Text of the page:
The common myna, also called Indian myna, is a starling bird species originally home in wide parts of south Asia as India and the countries west and east of it, including the Malay Peninsula and parts of, if not the whole of Indochina.
The term 'myna' is a derivate from an ancient sanskrit root which evolved to the word 'maina' in contemporary Hindi language.
The bird reaches a size of about 23 centimeters; it's clearly distinctive from other birds by it's remarkable colour pattern with it's black head, yellow yard around it's eyes and the brown coloured body. Male and female look almost identical, but the female is slightly bigger.
In Southeast Asia the common myna is an all-day appearance. Their habitat is originally open forest, but they spread out to agricultural areas and entered and adapted perfectly to urban areas. In the 19th and 20th century common mynas were introduced into many countries worldwide with the intention to reduce the local insect populations.
It's adaptability and success to survive in foreign countries results mainly from being an omnivore and it's robust and belligerent nature. The common myna is able to drive other birds out of their claimed habitats. They also rob and destroy other bird's nests and eat their chicks. Since they cause a great deal of harm to other animals, the common myna is listed as one of the hundred worst invasive species in the world. Particularly in Australia they are notorious for damaging the local ecology, mainly other bird species, but also in South Africa and wide parts of America they spread out in great numbers and do a lot of harm to local species and environments.
In this context it's interesting to see that the common myna population in Malaysia and particularly Singapore decreased significantly for it's competition with another germane species, the Javan Myna. The Javan Myna was introduced to Singapore in the 1920s.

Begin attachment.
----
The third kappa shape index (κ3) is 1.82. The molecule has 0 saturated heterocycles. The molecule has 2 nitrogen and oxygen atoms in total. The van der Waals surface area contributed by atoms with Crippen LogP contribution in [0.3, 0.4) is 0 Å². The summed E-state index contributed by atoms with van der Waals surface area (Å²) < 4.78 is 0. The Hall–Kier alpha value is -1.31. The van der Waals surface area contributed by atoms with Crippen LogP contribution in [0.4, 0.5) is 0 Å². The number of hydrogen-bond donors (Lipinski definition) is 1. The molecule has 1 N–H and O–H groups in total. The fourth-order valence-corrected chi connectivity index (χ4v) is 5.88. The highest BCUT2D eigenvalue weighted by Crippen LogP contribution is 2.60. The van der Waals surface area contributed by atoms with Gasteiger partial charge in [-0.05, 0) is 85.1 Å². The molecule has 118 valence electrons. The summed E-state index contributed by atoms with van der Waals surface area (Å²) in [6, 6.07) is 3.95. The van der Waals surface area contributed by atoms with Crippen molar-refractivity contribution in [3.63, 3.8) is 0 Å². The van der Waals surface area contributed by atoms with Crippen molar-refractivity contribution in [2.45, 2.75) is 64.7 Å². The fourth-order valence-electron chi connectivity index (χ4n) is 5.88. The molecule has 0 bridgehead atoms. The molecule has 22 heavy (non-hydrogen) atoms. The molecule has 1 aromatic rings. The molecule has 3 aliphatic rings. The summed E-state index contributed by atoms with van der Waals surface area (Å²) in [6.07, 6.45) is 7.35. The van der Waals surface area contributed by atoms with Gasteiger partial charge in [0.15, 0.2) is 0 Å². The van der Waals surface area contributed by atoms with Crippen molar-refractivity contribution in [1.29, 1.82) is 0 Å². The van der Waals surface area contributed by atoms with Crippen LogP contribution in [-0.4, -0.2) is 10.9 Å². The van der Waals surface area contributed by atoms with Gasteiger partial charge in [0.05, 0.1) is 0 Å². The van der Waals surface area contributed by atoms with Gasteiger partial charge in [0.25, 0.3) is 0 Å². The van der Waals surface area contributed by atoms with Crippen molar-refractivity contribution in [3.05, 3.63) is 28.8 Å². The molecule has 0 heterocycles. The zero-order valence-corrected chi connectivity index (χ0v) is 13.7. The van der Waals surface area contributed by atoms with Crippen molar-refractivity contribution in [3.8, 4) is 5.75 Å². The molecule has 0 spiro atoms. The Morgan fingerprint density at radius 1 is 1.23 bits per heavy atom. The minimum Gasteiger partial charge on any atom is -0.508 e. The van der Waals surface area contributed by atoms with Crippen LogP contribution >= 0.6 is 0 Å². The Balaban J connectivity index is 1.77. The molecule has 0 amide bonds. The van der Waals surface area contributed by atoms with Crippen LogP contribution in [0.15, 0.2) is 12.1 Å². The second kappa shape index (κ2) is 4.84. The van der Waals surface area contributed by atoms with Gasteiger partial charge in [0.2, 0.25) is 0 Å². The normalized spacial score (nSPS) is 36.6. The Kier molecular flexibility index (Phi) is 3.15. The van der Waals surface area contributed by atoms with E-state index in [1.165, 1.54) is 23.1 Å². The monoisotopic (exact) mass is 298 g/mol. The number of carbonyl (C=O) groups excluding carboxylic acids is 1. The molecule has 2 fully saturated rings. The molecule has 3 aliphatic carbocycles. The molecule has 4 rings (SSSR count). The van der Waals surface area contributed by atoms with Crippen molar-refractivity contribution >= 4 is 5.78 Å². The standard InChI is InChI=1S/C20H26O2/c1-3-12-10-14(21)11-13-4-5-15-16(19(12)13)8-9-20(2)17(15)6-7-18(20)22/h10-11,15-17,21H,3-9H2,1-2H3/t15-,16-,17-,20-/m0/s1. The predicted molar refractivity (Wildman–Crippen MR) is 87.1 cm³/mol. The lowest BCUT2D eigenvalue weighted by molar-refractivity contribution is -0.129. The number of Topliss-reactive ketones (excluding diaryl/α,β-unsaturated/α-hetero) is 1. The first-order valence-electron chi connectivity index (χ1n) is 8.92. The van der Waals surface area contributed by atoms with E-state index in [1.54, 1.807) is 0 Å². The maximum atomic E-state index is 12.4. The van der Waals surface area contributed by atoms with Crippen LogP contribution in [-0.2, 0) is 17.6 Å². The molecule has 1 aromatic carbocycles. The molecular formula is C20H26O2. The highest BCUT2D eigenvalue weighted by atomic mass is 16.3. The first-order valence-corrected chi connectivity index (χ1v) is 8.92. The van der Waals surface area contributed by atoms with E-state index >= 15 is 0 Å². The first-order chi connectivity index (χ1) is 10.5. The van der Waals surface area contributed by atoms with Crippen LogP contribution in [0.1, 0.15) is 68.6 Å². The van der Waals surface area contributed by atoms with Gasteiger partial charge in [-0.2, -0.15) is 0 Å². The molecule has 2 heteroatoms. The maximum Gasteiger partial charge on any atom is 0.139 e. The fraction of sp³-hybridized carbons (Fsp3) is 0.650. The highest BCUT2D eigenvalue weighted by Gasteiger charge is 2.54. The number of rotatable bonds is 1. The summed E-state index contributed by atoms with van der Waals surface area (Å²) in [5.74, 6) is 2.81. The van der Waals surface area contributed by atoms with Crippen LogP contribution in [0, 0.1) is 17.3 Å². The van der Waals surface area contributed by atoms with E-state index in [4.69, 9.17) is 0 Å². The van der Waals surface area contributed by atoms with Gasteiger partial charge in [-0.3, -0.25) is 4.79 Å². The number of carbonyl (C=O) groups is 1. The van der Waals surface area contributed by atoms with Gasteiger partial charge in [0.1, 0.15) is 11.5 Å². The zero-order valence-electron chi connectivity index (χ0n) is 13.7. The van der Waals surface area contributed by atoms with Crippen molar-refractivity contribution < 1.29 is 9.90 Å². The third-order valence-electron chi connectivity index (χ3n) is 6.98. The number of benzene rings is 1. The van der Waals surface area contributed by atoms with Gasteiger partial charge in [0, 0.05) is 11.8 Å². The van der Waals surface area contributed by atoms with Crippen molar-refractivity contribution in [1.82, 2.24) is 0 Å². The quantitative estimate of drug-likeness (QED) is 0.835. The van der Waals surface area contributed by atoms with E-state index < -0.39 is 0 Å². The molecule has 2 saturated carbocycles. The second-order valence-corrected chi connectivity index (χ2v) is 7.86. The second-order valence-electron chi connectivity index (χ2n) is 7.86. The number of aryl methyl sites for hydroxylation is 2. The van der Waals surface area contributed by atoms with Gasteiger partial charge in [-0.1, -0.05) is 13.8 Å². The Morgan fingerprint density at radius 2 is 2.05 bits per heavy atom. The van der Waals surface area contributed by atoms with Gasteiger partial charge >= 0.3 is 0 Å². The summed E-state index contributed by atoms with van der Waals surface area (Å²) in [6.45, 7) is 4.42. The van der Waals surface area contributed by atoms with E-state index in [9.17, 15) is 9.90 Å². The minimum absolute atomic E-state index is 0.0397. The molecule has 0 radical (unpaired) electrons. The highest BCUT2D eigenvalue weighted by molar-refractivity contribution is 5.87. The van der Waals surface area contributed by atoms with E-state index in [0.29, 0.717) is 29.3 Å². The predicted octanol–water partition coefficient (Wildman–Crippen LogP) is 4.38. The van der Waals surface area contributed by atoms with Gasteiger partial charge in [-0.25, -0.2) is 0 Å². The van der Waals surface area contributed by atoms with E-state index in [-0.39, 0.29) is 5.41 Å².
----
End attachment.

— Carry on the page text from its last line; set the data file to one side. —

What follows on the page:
By the way, the common myna is also known for spreading mites and diseases to people and domestic animals.
Common mynas usually feed mostly from insects (particularly grasshoppers), but also lizards and other reptiles, small mammals, seeds, grain, and fruits. They also feed from orchards or sometimes pick fruits from plates at peoples homes (outdoors). They feed from rubbish as well and are sometimes seen in groups around open waste sites or places where people depose their kitchen waste.
Once I found a common myna chick in my garden in Trang. It was fallen out of it's nest and couldn't yet fly. I caught it and put it into a box to bring it up. While I was chasing it in the garden, the little fellow screamed noisily around, trying to escape me. His croaks called a great number of his conspecifics who gathered around on the electic wires and neighbouring roofs to watch what's going on, uttering noisy sounds. Must have been a hundred of them who came together. Despite Hitchcock came in my mind I didn't expect them to attack me. Later I read that there are recorded incidents of common mynas attacking people.
So, after all, very interesting is their high developed social behaviour. It's a habit of these birds that they meet around sunset with other birds of their own species and also other species of starlings and crows and more to roost in certain places like particular trees or big bushes. There sometimes greater numbers of birds, up to a thousand, gather together and exchange information about food places etc.
They warn each other in the case if there is a potential enemy around. They often also utter a certain sound when they are about starting to fly off.
Since the common mynas have a differenciated communication system, they are able to produce a variety of different noises. They are also able to imitate human language. Sometimes, but not often, a common myna is to see in a cage kept by people. Particularly many Thai People keep birds, but usually they prefare other kinds of singing birds with splendid plumages.
Some people find the sounds of the starlings quite annoying if they appear in big groups. In fact they can be pretty noisy.
Common mynas are monogamous, like ducks and geeze, and they usually appear in pairs. They become particularly aggressive in their mating season. Then they build up a nest made of grass, roots and twists, sometimes leaves and plastic rubbish added. The female lays usually four to six eggs who are white, with a scratchy pattern on the surface and about two to three centimeters long. Breeding time is below three weeks and the fledging time three to four weeks.
In the breeding time there starts a high competition among myna couples for nesting sites. Not seldom violent action is taken by a couple attacking another couple who settled already a nest at a good place. The fighting birds sometimes fall down to the earth, the opponents holding each other in their claws, picking with their beaks heavily on the rival. A lot of noise is uttered and finally the defeated couple leaves the spot to look for another place.
Remarkably the mynas breed in very different altitudes, from the sea-level up to mountainous altitudes of 3,000m.